Business students share perspectives on Mexico City trip


Nina Doody

On November 5 the Girls’ Business and Entrepreneurship Program (GBEP) set out for Mexico City, accompanied by Sandra Bush, the director of the program, and Jake Guadnola, Director of Upper School for Girls. The goal was to travel internationally to gain an understanding how business is done in other countries and discover the similarities and differences of US and Mexican businesses.

The group included three seniors, Lina BA, Josephine Kim and Minyi Jiang; five juniors, Alexandra Bessler, Abby Givens, Nina Doody, Raven Chen and Jennifer Wang; and three sophomores, Terah Gruber, Sue Wu and Angelina Zhang.

Participants shared their experiences by responding to these three questions: What did you find most inspiring about the trip? Which meeting did you find the most beneficial and why? And what was one thing that took you by surprise?

What did you find most inspiring about the trip?

Angelina: “In Pichardo Asset Management, we met with four impressive women and men, and they shared a lot of experiences with us. I was really impressed that they all love their country and they are willing through their company to help developing their country.”

Terah: “Hearing all the career changes.

Sue: “Their background stories, and the thing that they think is the most valuable in their life they shared with us.”

Alexandra: “The fact that we met with so many inspirational women in the workforce.”

Abby: “I found most inspiring two of the women that we met, Beatriz and Lorena. Both had incredible stories and professional careers. They were passionate and intelligent in their fields, and made me much more interested in their areas of expertise.”

Raven: “I was really inspired by different women’s talks during the trip and their strength and bravery.

Jennifer: “There are many women we met who were strong figures and encouraged us to be the same as them.”

Lina: “The fact that we got to learn about business on a more global scope makes me now think of business in so many different ways. It opens up more perspectives and questions. I found myself very interested in how the informal economy of Mexico runs and how Mexico trades with other countries. On a less ‘business’ note, the fact that people seemed very collectivist to me made me realize how similar the culture of this country is to other countries I have been such as Morocco.”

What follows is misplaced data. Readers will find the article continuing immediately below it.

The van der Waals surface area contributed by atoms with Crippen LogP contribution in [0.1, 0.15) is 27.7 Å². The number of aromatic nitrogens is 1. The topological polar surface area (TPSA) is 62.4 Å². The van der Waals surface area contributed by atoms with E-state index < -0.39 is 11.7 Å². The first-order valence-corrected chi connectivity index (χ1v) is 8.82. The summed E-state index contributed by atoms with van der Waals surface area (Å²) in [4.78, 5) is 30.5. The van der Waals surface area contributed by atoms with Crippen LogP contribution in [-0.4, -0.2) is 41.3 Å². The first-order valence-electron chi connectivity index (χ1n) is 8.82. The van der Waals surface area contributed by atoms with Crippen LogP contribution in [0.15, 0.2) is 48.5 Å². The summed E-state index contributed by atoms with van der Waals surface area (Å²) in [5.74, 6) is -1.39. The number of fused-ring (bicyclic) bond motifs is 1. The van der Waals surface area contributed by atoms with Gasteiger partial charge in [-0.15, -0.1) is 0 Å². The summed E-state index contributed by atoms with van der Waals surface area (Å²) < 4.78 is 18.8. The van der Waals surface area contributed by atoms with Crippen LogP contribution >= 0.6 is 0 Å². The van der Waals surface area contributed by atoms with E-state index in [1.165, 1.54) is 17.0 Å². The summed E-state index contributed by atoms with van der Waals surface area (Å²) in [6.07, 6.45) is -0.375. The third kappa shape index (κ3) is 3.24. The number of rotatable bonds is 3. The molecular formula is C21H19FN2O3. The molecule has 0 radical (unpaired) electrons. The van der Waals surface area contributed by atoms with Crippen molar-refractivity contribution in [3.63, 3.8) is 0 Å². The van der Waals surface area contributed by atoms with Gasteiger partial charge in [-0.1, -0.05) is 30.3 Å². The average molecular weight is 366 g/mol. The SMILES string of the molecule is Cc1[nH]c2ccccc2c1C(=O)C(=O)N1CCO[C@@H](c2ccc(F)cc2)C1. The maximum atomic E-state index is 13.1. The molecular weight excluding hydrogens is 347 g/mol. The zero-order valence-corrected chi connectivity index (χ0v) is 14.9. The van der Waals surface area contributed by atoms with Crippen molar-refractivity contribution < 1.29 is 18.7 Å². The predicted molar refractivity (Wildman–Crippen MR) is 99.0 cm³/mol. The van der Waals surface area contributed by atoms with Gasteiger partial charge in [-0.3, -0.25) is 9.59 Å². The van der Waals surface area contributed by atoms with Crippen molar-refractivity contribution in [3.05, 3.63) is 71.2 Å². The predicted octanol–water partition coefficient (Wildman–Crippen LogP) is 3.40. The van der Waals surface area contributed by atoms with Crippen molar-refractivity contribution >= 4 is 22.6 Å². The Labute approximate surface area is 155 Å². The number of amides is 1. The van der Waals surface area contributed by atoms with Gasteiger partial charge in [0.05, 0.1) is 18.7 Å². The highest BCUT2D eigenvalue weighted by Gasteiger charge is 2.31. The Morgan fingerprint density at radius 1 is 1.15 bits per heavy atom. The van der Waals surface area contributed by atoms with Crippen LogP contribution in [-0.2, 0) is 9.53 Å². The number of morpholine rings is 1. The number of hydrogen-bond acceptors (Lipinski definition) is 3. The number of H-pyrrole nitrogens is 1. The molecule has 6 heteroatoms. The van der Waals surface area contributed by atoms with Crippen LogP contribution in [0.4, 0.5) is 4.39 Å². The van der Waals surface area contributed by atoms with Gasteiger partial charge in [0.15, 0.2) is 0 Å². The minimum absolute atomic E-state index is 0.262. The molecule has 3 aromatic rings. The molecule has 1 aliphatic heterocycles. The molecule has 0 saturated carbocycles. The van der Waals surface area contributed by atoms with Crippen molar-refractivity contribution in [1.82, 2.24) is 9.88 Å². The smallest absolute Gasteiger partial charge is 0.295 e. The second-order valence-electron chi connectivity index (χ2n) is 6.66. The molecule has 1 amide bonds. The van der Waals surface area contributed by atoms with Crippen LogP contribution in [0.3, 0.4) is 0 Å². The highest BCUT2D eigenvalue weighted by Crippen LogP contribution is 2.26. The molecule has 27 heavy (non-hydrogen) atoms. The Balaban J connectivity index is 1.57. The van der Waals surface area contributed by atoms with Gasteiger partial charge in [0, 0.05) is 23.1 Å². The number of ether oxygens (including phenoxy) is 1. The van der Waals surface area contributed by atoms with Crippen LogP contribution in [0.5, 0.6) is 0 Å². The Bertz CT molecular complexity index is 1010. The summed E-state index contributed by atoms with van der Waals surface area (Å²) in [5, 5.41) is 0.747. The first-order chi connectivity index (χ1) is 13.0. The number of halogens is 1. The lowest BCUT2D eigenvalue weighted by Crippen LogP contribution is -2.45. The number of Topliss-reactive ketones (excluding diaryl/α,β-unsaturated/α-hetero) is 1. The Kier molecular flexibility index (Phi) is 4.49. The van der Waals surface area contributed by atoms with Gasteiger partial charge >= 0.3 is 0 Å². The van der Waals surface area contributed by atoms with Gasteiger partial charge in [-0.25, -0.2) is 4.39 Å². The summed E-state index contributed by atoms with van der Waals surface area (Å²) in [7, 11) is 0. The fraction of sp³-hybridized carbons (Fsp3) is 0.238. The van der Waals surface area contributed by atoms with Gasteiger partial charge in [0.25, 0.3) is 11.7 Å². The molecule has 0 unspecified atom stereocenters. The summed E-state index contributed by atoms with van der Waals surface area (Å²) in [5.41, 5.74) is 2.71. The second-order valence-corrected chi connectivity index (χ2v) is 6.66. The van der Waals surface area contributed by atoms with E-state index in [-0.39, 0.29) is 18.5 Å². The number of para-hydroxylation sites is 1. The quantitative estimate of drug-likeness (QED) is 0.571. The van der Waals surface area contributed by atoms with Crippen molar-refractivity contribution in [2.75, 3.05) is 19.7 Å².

Josephine: “Everyone’s passion for their job and dedication to their company.

Minyi: “Women in politics and business finding their own ways to make a change.”


Which meeting did you find the most beneficial and why?

Angelina: “The meeting at 3M was the most beneficial one for me. We saw many innovations and learned many experiences from them.”

Terah: “3M was most beneficial because we learned all about them and about their specific products or programs they are doing, like the tooth gel.”

Sue: “The last meeting. She is a really strong woman, and her background really impressed me a lot.”

Alexandra: “I found the meeting with La Reforma to be most beneficial because I learned the most about the structure of the Mexican government.”

Abby: “I found most the meetings we had with Lorena and Beatriz (I can’t choose between them!) the most beneficial. Political science, economics, trade, and Mexican politics were touched on by both of these incredible women. Their professions are most interesting to me, so they are the ones that I feel most benefited me in my attempt to discover what I want to do in my professional career.”

Raven: “I found it most beneficial meeting the only Mexican pollster because I was really inspired by her strength, her professionalism and her confidence.”

Jennifer: “I found the Citibank one to be the most beneficial one because the four women were all different and held different positions, so hearing their stories was really interesting. Also, they gave many life lessons to us, which would be helpful for our future careers.”

Lina: “The meeting I thought was the most beneficial was the one we had with Ms. Lorena Becerra at La Reforma. I did not know the importance of polls and surveys in today’s society. It is the base of all research which is brought in a complex system. I found myself learning a lot and inspecting a lot more the legitimacy of information used today.”

Josephine: “The meeting at La Reforma because I learned about ethics in journalism, which is a field that I am interested in pursuing.

Minyi: “The one where we met with the only female poster because she is so inspirational.”


What was one thing that took you by surprise?

Angelina: “Mexican food is super good!”

Terah: “Mexico City is huge.”

Sue: “Mexico is so cool!”

Alexandra: “La Reforma is the only non-governmentally funded media source.”

Abby: “I was surprised by the strength and passion of every person we met with. They all had so much knowledge and were kind enough to share that through giving advice to us. That is something else that took me by surprise: how much advice in terms of career and life as a whole we received from the professionals we met.”

Raven: “I was really surprised that informal economy takes such a big part in Mexico’s economy.”

Jennifer: “I was surprised to see the executives in 3M, and they really patiently answered our questions, and it’s nice to hear that they think our questions are valuable and insightful.”

Lina: “I did not expect some of the strong opinions by Ms. Pichardo at Pichardo Asset Management. But it was fun and entertaining to hear different points of view.”

Josephine: “How much people valued interpersonal relationships in their business relationships.”

Minyi: “Tuna [prickly pear] water is pretty sweet.”

For more information on the trip, including perspectives of Ms. Bush and Mr. Guadnola, visit the article on Annie Wright’s web site here.